As counterintuitive as it may seem, that’s exactly why this is the perfect game for Michigan to show some semblance of a fight. Anything less than a blowout is a positive in terms of national perception, which hasn’t been the case so far in the Harbaugh era. The 2016 and 2018 games are remembered as collapses with a College Football Playoff berth on the line, and Harbaugh’s teams remain winless in the series. Like last season, Ohio State is now the one fighting for a spot in the Playoff, while Michigan has the chance to play spoiler.
Given the Wolverines’ injuries and COVID-19 situation, most will write them off before the game even kicks off. If Michigan has any fight left, now’s the time to show it. — Daniel Dash
Can Ohio State set a rivalry record?
In the 124-year history of The Game, Ohio State has never won by more than 38 points. Breaking that record would only require the Buckeyes to cover the spread by eight points, a palpable feat for a team that covered a 23.5-point spread by 16.5 against Michigan State last weekend.
Meanwhile, Michigan is 1-5 against the spread — the third-worst record ATS in the FBS this season, with no covers since its season opener at Minnesota. In four of those games, the Wolverines failed to cover by more than the eight points that they needed to avoid an ignominious record.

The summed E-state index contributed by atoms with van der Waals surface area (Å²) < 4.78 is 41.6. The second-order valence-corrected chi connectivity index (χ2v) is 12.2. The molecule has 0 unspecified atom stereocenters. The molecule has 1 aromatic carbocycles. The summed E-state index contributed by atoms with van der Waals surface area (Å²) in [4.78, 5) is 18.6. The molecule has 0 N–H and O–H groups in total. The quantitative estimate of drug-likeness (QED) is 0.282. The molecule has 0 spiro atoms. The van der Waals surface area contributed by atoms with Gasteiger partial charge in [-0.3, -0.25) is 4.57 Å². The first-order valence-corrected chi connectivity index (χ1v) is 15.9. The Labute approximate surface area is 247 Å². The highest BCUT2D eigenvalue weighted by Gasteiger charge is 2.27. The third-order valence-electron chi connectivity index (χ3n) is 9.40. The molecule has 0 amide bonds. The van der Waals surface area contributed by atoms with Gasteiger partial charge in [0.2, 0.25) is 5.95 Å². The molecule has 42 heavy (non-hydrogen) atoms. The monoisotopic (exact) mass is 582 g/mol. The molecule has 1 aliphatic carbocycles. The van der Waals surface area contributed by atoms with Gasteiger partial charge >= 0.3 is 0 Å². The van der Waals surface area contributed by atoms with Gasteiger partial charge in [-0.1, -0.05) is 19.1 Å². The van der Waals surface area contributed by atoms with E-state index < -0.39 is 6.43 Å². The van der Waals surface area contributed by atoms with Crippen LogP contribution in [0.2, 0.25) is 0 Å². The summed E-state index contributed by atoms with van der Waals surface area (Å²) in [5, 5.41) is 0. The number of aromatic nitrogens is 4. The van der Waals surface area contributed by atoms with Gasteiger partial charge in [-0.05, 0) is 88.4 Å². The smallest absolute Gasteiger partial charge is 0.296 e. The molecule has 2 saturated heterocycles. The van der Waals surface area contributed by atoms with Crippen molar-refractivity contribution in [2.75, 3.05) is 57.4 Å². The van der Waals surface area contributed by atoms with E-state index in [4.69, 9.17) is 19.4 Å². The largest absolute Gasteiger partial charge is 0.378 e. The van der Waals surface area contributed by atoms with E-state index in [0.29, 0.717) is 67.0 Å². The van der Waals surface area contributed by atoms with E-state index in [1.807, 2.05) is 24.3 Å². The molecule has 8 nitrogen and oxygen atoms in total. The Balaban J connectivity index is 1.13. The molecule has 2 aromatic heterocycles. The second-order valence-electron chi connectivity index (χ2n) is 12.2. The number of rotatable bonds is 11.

Adding to Michigan’s uphill battle Saturday will be a roster that figures to be heavily depleted. Last week, the Associated Press reported that the Wolverines had at least 12 COVID-19 cases in the program. Given that the athletic department released data on Friday stating that only one staff member in the athletic department had tested positive, that means at least 11 players have tested positive. Due to the Big Ten protocols, all of those players will be ineligible for The Game, even if they no longer have COVID-19.
An already weak team combined with an even further depleted roster opens the door for a record-breaking day for Ohio State. Underlining the Wolverines’ woes is a secondary that ranks 94th in the country in pass yards allowed. Against the Buckeyes’ passing offense — which is second in the Big Ten with 281.4 yards per game behind quarterback Justin Fields — that could spell disaster.
And even if Ohio State won’t score 100 — as coach Ryan Day said he wanted before the season — or top Michigan’s 86-0 win in 1902, the Buckeyes could be destined for their largest-ever margin of victory in this matchup. — Theo Mackie